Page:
“Too much and too long, we seem to have surrendered community excellence and community values in the mere accumulation of material things. Our gross national product…if we should judge the United States of America by that – counts air pollution and cigarette advertising, and ambulances to clear our highways of carnage. It counts special locks for our doors and the jails for those who break them. It counts the destruction of our redwoods and the loss of our natural wonder in chaotic sprawl. It counts napalm and the cost of a nuclear warhead, and armored cars for police who fight riots in our streets. It counts Whitman’s rifle and Speck’s knife, and the television programs, which glorify violence in order to sell toys to our children.

Yet the gross national product does not allow for the health of our children, the quality of their education, or the joy of their play. It does not include the beauty of our poetry or the strength of our marriages; the intelligence of our public debate or the integrity of our public officials. It measures neither our wit nor our courage; neither our wisdom nor our learning; neither our compassion nor our devotion to our country; it measures everything, in short, except that which makes life worthwhile. And it tells us everything about America except why we are proud that we are Americans.”Robert Kennedy, Univ. of Kansas, March 18, 1986.

What we measure indicates what matters most. It’s clear that measuring economic growth does not equate with a general sense of wellbeing.

Wellbeing does not depend on making more and more, consuming more and more. Happiness is not a good indicator of wellbeing either. The New Economics Foundation 2006 defined wellbeing as developing as a person, being fulfilled, and making a meaningful contribution to the community. We are all familiar with the experience over the last 30-years of making more money accompanied by a sense of growing poorer. The sense of growing poorer is not a simple measure of the money we make or the lifestyle we live. It’s an indicator of the gap between the way we measure wealth as GDP and the experience of genuine wellbeing as measured by quality of life indicators. Between 1950 and 1973, GDP and a sense of quality of life increased together. Since the early 70’s all measurements of quality of life – genuine wellbeing show a steady decline.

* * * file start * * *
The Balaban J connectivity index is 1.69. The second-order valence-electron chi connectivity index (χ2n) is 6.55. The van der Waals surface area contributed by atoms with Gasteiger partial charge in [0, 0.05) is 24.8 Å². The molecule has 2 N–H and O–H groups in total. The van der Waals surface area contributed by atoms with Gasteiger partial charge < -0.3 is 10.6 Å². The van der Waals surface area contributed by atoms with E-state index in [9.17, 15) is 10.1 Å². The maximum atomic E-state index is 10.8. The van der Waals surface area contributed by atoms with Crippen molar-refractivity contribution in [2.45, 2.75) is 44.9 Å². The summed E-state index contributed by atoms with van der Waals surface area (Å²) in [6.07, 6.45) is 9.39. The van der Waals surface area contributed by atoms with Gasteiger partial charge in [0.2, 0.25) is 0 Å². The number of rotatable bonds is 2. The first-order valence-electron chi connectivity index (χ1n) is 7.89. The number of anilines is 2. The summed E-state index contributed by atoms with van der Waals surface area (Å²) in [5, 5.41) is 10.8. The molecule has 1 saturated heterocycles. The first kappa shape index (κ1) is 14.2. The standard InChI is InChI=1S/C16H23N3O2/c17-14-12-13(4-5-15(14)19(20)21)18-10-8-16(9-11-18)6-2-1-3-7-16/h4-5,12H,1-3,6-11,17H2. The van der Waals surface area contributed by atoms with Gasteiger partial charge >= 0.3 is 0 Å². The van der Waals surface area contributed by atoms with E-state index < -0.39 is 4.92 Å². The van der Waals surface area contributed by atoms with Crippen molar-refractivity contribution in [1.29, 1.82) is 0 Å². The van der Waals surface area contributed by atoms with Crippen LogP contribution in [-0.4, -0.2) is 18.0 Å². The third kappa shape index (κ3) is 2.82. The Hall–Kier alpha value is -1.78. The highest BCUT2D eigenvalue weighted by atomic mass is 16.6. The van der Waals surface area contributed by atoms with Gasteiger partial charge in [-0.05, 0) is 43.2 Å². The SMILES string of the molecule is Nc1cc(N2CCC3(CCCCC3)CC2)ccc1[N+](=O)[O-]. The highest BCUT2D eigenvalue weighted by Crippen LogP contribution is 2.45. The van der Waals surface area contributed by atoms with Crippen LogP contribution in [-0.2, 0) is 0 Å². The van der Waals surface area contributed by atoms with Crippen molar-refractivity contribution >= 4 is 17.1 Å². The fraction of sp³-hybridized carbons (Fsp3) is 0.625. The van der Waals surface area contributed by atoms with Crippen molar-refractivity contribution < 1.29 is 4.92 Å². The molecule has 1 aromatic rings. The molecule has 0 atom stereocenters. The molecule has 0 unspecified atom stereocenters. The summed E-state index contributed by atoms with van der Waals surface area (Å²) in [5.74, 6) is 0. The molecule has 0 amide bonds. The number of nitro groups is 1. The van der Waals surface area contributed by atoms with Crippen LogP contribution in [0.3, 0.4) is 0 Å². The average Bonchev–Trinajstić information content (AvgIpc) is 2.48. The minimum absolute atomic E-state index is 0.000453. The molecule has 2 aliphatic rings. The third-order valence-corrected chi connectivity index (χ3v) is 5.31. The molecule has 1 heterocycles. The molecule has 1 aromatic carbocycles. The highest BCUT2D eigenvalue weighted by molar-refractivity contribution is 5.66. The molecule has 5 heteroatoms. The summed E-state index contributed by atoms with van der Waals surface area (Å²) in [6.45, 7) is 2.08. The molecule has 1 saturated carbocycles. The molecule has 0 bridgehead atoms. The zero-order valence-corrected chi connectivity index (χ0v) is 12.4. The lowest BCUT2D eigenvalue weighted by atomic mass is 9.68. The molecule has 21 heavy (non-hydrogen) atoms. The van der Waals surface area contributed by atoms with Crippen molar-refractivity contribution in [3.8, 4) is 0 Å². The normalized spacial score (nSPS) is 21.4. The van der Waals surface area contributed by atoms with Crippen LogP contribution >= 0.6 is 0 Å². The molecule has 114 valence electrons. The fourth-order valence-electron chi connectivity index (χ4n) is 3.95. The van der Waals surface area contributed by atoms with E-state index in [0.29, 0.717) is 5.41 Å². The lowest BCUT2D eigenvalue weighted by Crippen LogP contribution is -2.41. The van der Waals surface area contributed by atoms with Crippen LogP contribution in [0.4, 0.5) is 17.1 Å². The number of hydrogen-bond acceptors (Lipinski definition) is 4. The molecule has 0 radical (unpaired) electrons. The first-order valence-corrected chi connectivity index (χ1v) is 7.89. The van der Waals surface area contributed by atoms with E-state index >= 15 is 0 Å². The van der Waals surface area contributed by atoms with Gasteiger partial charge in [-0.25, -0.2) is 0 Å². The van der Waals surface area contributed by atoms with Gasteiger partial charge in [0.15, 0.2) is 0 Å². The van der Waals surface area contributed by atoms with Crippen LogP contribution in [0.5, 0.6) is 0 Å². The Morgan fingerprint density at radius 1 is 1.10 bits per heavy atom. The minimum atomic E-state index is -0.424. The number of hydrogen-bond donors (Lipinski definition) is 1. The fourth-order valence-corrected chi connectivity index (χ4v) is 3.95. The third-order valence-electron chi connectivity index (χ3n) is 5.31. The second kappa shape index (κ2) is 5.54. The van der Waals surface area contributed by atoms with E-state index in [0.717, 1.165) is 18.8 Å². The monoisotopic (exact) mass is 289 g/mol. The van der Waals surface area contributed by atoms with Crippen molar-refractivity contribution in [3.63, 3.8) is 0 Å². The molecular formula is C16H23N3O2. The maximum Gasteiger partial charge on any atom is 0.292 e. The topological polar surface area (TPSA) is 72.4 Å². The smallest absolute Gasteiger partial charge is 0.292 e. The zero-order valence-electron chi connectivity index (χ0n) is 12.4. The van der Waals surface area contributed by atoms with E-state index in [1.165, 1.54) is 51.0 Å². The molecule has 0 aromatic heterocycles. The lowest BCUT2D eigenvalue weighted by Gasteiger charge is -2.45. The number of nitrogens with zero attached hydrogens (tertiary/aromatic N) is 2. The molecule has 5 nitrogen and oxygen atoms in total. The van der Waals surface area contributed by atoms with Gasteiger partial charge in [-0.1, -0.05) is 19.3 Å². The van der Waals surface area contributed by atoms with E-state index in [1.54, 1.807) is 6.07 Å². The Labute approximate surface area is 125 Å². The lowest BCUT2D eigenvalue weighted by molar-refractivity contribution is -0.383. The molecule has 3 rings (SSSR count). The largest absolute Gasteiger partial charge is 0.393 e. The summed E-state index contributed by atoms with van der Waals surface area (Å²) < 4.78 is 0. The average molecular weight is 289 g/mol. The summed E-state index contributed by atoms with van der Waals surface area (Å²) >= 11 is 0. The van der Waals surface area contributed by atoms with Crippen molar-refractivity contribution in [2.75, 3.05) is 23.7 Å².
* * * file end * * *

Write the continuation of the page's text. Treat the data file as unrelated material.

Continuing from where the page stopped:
Where are our values – the things that are worthy and good that lead to making choices that are good for us and others?

  1. What makes you happy? Reflect on your personal, physical, spiritual, family, work, and community life. Give each a score from 1-8
  2. What makes you sad?
  3. If you could wish for anything that would improve your own, your family, your community life, what would it be?
  4. What matters more to you – increase or sustainability?

Values are the invisible DNA that structures the kind of choices we make. If you can look through my checkbook and my calendar and see nothing that sets my life apart from my neighbor who does not believe in God then my belief in God is not a real belief in God. How we spend our time and energy should be very different from those who do not follow the Christian way. Christian stewardship and discipleship is all we say and do after we say yes to God.

Can you plot a direct connection between your values and higher principles and your experience of wellbeing?